Updated: July 10, 2012 6:03AM
Students, scientists and researchers in the Chicago area have a new outlet to delve into supercomputing, green energy, the human genome and other hot topics, and to work with manufacturers to try to put the ideas into action.
The Northwestern-Argonne Institute for Science and Engineering is settling final details this week before launching the partnership unique to Chicago: Its mission is to combine Argonne National Laboratory’s supercomputing and nanoscale materials prowess with Northwestern University’s engineering, chemistry and materials science specialties to bring research to life in the factory. The institute will also work with the University of Chicago, the University of Illinois at Chicago, Fermilab and others to draw expertise.
“We need Chicago to be a place where we bring together the best people to work on science problems and then tackle the biggest issues we face,” said Pete Beckman, co-director of the Institute. Beckman is a supercomputing expert and director of the Exascale Technology and Computing Institute at Argonne.
Paired with Beckman is Institute Co-Director Peter W. Voorhees, a professor of materials science and engineering at Northwestern.
Both Northwestern and Argonne are contributing an undisclosed amount of seed money to create the institute, which will hire a management team and offer visits and research opportunities to high-school, college and post-doctoral students as well as researchers and scientists.
Said Voorhees, a computational mathematics expert, said the institute aims to strengthen Chicago’s “innovation ecosystem” by linking materials science experts with Argonne’s tools, including soon-to-open “green” supercomputer Mira, the world’s first “petascale” machine capable of churning through 5 billion computer hours of scientific data in a year. Mira, which is turned on and being tested before going live in a couple weeks, will be 20 times faster than Argonne’s current supercomputer, Intrepid.
One of the institute’s first projects is to help tackle a new Obama administration initiative aimed at doubling the speed and cutting the cost of discovering, developing and deploying high-tech materials.
The so-called Materials Genome Initiative is part of a broader effort to create jobs and revolutionize manufacturing by creating lighter and safer cars, produce packaging that keeps food fresher and make lightweight bullet-proof vests for police officers, among other applications.
“Picking the right material is a very difficult process, so if we can improve our ability to design materials and move that into manufacturing, we can solve real-world problems,” Beckman said.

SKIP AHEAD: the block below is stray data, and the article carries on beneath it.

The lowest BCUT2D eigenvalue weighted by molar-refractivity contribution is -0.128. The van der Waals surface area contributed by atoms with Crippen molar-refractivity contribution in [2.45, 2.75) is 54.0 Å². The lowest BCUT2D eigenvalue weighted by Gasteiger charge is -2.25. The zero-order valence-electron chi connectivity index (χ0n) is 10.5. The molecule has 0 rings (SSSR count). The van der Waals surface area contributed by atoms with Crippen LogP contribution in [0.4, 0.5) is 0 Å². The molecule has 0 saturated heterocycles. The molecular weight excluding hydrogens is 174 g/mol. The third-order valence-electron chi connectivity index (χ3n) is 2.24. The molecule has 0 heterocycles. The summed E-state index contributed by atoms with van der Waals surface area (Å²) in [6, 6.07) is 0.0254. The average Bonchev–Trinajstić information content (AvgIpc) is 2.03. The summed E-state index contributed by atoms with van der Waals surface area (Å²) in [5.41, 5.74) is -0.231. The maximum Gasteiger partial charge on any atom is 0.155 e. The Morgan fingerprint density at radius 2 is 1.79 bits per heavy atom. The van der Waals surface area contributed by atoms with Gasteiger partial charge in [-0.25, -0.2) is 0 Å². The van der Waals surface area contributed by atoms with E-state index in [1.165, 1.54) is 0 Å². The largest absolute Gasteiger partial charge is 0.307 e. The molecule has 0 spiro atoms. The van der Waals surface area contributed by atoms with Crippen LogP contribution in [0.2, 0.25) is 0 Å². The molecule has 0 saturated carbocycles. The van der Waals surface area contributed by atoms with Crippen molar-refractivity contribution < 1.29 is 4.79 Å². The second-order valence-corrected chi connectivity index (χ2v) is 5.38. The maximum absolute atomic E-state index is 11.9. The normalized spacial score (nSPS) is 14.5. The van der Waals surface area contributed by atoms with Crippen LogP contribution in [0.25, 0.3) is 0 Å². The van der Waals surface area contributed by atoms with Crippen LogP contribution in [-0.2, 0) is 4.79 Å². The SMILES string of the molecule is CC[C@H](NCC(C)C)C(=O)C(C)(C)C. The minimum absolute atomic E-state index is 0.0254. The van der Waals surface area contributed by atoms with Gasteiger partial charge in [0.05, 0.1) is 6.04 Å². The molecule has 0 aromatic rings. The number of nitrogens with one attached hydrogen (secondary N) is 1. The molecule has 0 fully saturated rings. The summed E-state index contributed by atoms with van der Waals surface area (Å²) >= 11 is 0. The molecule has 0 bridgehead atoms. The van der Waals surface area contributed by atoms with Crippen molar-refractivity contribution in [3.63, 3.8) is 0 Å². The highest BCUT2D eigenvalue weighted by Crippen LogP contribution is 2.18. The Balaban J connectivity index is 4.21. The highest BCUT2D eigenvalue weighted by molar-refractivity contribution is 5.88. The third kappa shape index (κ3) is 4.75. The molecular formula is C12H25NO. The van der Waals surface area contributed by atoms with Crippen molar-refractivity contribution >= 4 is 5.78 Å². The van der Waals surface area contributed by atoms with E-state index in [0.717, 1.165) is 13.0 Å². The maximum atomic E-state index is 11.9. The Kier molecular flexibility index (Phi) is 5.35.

The same kind of thinking can figure out stumbling blocks such as how to create a cheap electric battery to make electric and hybrid cars affordable; how atoms and proteins work inside people’s bodies as a way to fight disease; and what’s going on in the earth’s soil to get a better understanding of carbon emissions and global warming.
Argonne and Northwestern are already working on several cutting-edge projects that will be enveloped into the institute, including finding a way to take hydrogen from water in a way that could create a fuel for hydrogen-powered vehicles.
“What if we could convert sunlight directly to a fuel that could be easily stored and used in a hydrogen-powered car’s engine? It’s solar energy we hope to use for cracking water to create hydrogen,” Beckman said.
The researchers also are trying to figure how calcium and potassium go in and out of a human cell to better understand how certain therapies work against diseases, he said.
The institute isn’t about pie in the sky, however.
“Early on, we will be looking at ways to partner with local industry to offer meaty science projects for postdocs and scientists to work on,” Beckman said.
Argonne already works with the Big Three auto companies to develop battery technology for hybrid cars; General Electric on working to reduce jet-engine noise; and with Caterpillar to halve energy use and more efficiently run a casting process in its foundries.
Cyrus Wadia, a Silicon Valley entrepreneur, academic and a senior policy analyst with the White House Office of Science and Technology Policy, told a recent conference on materials science research that the United States needs to remain a leader in technological innovation, and the only way to do that is to speed the time from a material’s discovery to its introduction in the marketplace.
“We have a lot of discovered materials, including many laying dormant, so our mantra is to go twice as fast at half the cost” to find solutions to issues such as global warming, the need for clean water in developing countries and inefficient manufacturing processes, Wadia said.